Madigan lawyers: ‘Dirty tricks’ alleged in election lawsuit are not a crime
Illinois House Speaker Mike Madigan faces allegations of recruiting two “sham candidates” to dilute the Hispanic vote in his 2016 Democratic primary race.
Lawyers for Illinois House Speaker Mike Madigan argued in a court filing that even if he did recruit so-called “sham candidates” to siphon votes away from 2016 primary challenger Jason Gonzales, such tactics aren’t against the law.
Gonzales’ lawsuit alleges the speaker abused his political power by planting two candidates, Grasiela Rodriguez and Joe Barboza, to dilute support among Hispanic voters.
“But complaints about campaign strategies, even ‘dirty tricks’ that successfully undermine candidacies, are not actionable in federal court,” Madigan’s lawyers responded.
In depositions arising from the lawsuit, top political aides for Madigan at the time have confirmed their roles in recruiting Rodriguez and Barboza to run against their boss.
“I had asked [Cicero politician] Charlie [Hernandez] to see if Joe [Barboza] would be interested in running as a Democrat,” said former Madigan political lieutenant Kevin Quinn in a deposition obtained by the Chicago Tribune. “I had simply reached out to Charlie to see if Joe had an interest,” he said. “I never heard back from Charlie.”
Quinn was removed from Madigan’s political operation in 2018 after campaign worker Alaina Hampton accused Quinn of sexual harassment.
Another Madigan political operative, Shaw Decremer, confirmed in his deposition that he transported and submitted the necessary signatures for Rodriguez and Barboza to appear on the ballot.
“Why would you be bringing Grasiela Rodriguez’s petitions who is an opponent of Michael Madigan to file for her?” Gonzales’ lawyer Tony Peraica asked.
“Because someone asked me to,” Decremer said.
“Who?” Peraica asked.
“I don’t know. I don’t recall,” Decremer said.
Decremer also left Madigan’s operation in 2018 after a state lawmaker accused him of bullying and “abuse of power.”
Beyond the Gonzales lawsuit, Madigan has long been the subject of criticism when it comes to drawing Illinois’ gerrymandered political maps. Madigan first ascended to the speakership in 1983 on the back of a highly partisan map he helped draw. And the power of the mapmaking pen has been key to maintaining his dominance in Springfield. While Republicans had the luck of the draw following the 1990 census, Madigan drew the map following the 1980, 2000 and 2010 censuses.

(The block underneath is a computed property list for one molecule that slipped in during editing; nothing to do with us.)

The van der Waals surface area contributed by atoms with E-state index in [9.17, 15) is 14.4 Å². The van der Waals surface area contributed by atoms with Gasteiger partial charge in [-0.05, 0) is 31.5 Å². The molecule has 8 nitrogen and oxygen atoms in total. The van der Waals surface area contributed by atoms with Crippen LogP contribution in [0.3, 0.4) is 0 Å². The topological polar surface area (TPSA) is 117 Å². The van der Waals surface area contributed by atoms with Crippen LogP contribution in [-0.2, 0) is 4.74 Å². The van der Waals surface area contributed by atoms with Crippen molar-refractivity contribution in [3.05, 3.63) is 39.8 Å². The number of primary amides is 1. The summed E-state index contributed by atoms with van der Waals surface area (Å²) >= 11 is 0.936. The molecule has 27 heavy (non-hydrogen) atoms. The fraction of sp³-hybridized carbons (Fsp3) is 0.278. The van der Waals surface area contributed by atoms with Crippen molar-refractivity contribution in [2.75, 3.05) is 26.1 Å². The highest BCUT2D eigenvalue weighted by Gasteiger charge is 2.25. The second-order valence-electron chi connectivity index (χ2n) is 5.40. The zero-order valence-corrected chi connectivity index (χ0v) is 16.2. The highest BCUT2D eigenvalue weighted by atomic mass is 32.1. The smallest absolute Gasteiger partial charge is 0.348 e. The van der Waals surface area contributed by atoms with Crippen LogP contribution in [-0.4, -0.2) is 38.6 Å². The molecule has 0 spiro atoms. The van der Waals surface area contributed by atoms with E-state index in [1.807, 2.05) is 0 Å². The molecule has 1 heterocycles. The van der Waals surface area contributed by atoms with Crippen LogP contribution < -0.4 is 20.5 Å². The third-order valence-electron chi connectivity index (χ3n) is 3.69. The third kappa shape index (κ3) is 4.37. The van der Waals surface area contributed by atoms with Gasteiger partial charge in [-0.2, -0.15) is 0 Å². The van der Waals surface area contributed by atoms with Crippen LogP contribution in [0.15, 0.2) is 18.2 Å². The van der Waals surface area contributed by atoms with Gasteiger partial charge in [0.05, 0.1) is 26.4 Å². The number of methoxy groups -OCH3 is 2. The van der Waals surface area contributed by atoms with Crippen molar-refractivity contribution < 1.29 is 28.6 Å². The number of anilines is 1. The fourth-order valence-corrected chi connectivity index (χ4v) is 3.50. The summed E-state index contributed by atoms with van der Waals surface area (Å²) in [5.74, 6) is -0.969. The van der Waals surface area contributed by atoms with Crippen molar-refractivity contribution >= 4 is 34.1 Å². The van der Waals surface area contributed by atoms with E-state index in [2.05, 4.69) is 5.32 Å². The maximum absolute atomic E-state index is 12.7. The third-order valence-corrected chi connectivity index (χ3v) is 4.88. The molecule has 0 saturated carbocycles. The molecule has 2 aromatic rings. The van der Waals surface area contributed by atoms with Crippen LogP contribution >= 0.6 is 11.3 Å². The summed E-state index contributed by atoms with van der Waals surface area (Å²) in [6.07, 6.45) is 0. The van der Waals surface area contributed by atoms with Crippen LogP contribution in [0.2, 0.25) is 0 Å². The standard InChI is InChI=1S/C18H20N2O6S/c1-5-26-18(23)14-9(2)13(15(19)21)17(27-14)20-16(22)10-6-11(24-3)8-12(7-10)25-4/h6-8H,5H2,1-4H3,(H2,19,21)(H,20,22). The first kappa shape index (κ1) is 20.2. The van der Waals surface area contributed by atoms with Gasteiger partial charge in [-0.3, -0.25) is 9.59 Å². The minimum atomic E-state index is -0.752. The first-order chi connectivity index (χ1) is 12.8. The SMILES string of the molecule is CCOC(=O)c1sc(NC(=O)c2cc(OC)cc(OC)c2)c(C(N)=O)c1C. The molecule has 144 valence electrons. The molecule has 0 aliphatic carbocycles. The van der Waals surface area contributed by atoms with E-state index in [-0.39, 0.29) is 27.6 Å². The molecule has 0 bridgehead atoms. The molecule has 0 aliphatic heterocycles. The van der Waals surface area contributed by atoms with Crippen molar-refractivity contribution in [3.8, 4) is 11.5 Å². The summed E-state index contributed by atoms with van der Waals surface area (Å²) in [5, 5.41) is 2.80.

Politically drawn maps often result in uncompetitive elections. In the 2018 election, nearly half of the Illinois House of Representatives seats were uncontested. In the Illinois Senate, 20 of 39 senators up for election faced no opponent.
During his 2018 gubernatorial campaign, Gov. J.B. Pritzker endorsed a constitutional amendment allowing an independent redistricting commission to take control of Illinois mapmaking.
But Pritzker has so far refused to endorse a constitutional amendment doing just that. Senate Joint Resolution Constitutional Amendment 4 would create an independent 16-member commission to draw legislative maps in Illinois. It has attracted 37 Democratic and Republican senators as sponsors – more than the supermajority vote needed to pass the amendment out of the Senate.
And Illinois voters have their backs.
A March poll from the Paul Simon Public Policy Institute at Southern Illinois University showed 67% of Illinoisans supported a constitutional amendment to allow an independent commission draw legislative maps, rather than state lawmakers. Republicans (63% support), Independents (70%) and Democrats (72%) were all on board.
More than a dozen states have independent redistricting commissions draw their legislative maps.
Illinoisans want the same. And Pritzker should speak for them.
Months after the 2016 Democratic primary ended, Illinois Policy Action produced a documentary on Madigan that included an interview with Gonzales, news footage covering the primary race and footage of the announcement of Gonzales’ lawsuit. Lawyers for Madigan sought to depose Illinois Policy Institute employees as part of that lawsuit, but a judge denied those requests.